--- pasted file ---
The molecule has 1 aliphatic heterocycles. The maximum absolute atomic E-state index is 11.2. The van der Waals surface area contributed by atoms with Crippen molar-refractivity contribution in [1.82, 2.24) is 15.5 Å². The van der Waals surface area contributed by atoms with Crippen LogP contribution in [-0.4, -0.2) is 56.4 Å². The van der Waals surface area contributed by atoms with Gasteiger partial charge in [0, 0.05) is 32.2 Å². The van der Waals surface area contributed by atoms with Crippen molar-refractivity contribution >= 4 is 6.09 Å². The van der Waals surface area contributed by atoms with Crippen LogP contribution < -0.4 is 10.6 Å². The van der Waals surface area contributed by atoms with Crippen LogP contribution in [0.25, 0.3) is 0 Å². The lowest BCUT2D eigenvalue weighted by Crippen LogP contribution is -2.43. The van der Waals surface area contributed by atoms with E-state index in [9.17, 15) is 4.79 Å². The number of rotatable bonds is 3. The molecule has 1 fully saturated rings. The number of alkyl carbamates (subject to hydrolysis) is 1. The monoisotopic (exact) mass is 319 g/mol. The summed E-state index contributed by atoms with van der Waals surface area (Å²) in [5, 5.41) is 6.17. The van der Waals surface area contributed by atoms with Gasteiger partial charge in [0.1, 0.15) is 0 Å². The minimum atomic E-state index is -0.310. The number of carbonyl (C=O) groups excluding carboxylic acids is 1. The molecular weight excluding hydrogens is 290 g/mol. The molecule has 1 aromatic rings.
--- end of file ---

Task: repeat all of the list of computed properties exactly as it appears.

The molecule has 1 aliphatic heterocycles. The maximum absolute atomic E-state index is 11.2. The van der Waals surface area contributed by atoms with Crippen molar-refractivity contribution in [1.82, 2.24) is 15.5 Å². The van der Waals surface area contributed by atoms with Crippen LogP contribution in [-0.4, -0.2) is 56.4 Å². The van der Waals surface area contributed by atoms with Gasteiger partial charge in [0, 0.05) is 32.2 Å². The van der Waals surface area contributed by atoms with Crippen molar-refractivity contribution >= 4 is 6.09 Å². The van der Waals surface area contributed by atoms with Crippen LogP contribution < -0.4 is 10.6 Å². The van der Waals surface area contributed by atoms with Crippen LogP contribution in [0.25, 0.3) is 0 Å². The lowest BCUT2D eigenvalue weighted by Crippen LogP contribution is -2.43. The van der Waals surface area contributed by atoms with E-state index in [9.17, 15) is 4.79 Å². The number of rotatable bonds is 3. The molecule has 1 fully saturated rings. The number of alkyl carbamates (subject to hydrolysis) is 1. The monoisotopic (exact) mass is 319 g/mol. The summed E-state index contributed by atoms with van der Waals surface area (Å²) in [5, 5.41) is 6.17. The van der Waals surface area contributed by atoms with Gasteiger partial charge in [0.1, 0.15) is 0 Å². The minimum atomic E-state index is -0.310. The number of carbonyl (C=O) groups excluding carboxylic acids is 1. The molecular weight excluding hydrogens is 290 g/mol. The molecule has 1 aromatic rings.